Photo: U.S. Sen. Martha McSally, R-Ariz., packs food boxes at St. Mary’s Food Bank Friday, April 10, 2020, in Phoenix. Arizona. McSally is pinning the blame for the coronavirus outbreak on China and the World Health organization, while her likely Democratic rival, Mark Kelly, is pushing President Donald Trump to more aggressively force U.S. companies to produce medical supplies.
Photo Credit: AP Photo/Matt York
The Center Square [By Bethany Blankley]-
As 2020 winds down, roughly 23 percent of households in the U.S. are struggling with food insecurity, a number that has doubled since last year.
Experts project over 50 million Americans will be food insecure in 2020, including roughly 17 million children, Craig Gundersen, a Department of Agricultural and Consumer Economics professor at the University of Illinois, says.
In 2019, roughly 13.7 million U.S. families – 10.5 percent of households – experienced food insecurity at some point, according to the U.S. Department of Agriculture. Since state-mandated shutdowns began in most states in mid-March, the number of U.S. families experiencing food insecurity has roughly doubled, a number which coincides with high unemployment.
According to estimates published by researchers at Northwestern University, food insecurity has impacted as many as 23 percent of all U.S. households so far in 2020.
Households that have food security are defined as those who have access at all times to enough food for an active, healthy life for all household members, the USDA states.
Food insecurity in households includes those who are uncertain of having, or unable to acquire, enough food to meet the needs of all their family members because they have insufficient money or other resources to purchase food.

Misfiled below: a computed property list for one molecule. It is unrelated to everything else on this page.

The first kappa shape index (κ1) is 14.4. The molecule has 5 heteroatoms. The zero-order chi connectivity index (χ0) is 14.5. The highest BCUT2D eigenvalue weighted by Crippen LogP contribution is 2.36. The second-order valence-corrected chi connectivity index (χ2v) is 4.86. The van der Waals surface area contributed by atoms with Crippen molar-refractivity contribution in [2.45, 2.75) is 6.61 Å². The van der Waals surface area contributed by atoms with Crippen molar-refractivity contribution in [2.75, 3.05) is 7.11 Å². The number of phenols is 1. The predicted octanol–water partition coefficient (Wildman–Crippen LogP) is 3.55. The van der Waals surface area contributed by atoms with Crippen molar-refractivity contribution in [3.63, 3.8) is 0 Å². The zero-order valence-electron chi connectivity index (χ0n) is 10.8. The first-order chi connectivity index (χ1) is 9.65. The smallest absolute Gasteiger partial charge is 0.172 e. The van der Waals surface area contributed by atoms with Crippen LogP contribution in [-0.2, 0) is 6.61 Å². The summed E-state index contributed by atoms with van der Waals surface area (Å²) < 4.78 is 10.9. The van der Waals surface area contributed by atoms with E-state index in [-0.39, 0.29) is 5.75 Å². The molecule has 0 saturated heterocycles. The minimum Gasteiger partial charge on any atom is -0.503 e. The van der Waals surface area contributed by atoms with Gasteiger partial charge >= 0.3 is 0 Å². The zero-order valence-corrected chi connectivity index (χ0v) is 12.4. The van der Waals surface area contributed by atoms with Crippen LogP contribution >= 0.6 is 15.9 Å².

The most food insecure households are those with children headed by a single woman, followed by households with incomes below 185 percent of the poverty threshold. The federal poverty line was $25,926 for a family of four in 2019.
From April to July 2020, roughly 22.5 percent of all respondents to a U.S. Census Bureau Household Pulse Survey, and 29.3 percent of respondents with children, reported experiencing food insecurity conditions.
Gundersen developed Map the Meal Gap, an interactive model designed for Feeding America, a national network of more than 200 food banks in the U.S.
For his most recent report, Gundersen combined MMG data with projected unemployment numbers.
“One of the key things about COVID-19 is how there’s differential impacts across the country and by demographic groups,” Gundersen said. “People with college education generally have not seen much of an impact on either unemployment rates or incomes. However, people in lower-wage jobs tend to be impacted a lot more.”
States with the highest food insecurity levels before the coronavirus also had the highest food insecurity levels after the virus, but were worse.
According to the Northwestern study, the state with the least number of food insecure residents is Vermont (14.2 percent). Mississippi has the highest (30.8 percent).
The second-highest number of food insecure families lives in New Mexico (29.3 percent), followed by Louisiana (29.1 percent), Texas (28 percent) and Arkansas (27.9 percent).
To meet the demand for food and lack of resources to purchase it, well over 100 million food boxes will have been distributed to support U.S. farmers and families with food insecurity through the USDA’s Farmers to Families Food Box Program by the end of the year.
The USDA’s Agricultural Marketing Services has partnered with national, regional and local distributors “whose workforces have been significantly impacted by the closure of restaurants, hotels and other food service businesses,” the USDA says, to purchase fresh produce, dairy and meat products from American producers to the tune of $4 billion.
The program has supplied food boxes of fresh fruits and vegetables, dairy and meat products, and a combination box of fresh produce, dairy or meat products in partnership with state departments of agriculture nationwide. Distributors pack the products into family-sized boxes and transport them to food banks, community and faith-based organizations, and other nonprofit organizations working directly with families in need.
From May 15 to June 30, the USDA invoiced 35.7 million food boxes nationwide. From July 1 to August 31, the number increased to 50.8 million food boxes.
From Sept. 1 to Sept. 18, 15.1 million food boxes were delivered, and from Sept. 22 to Oct. 31, 17.2 million food boxes were invoiced.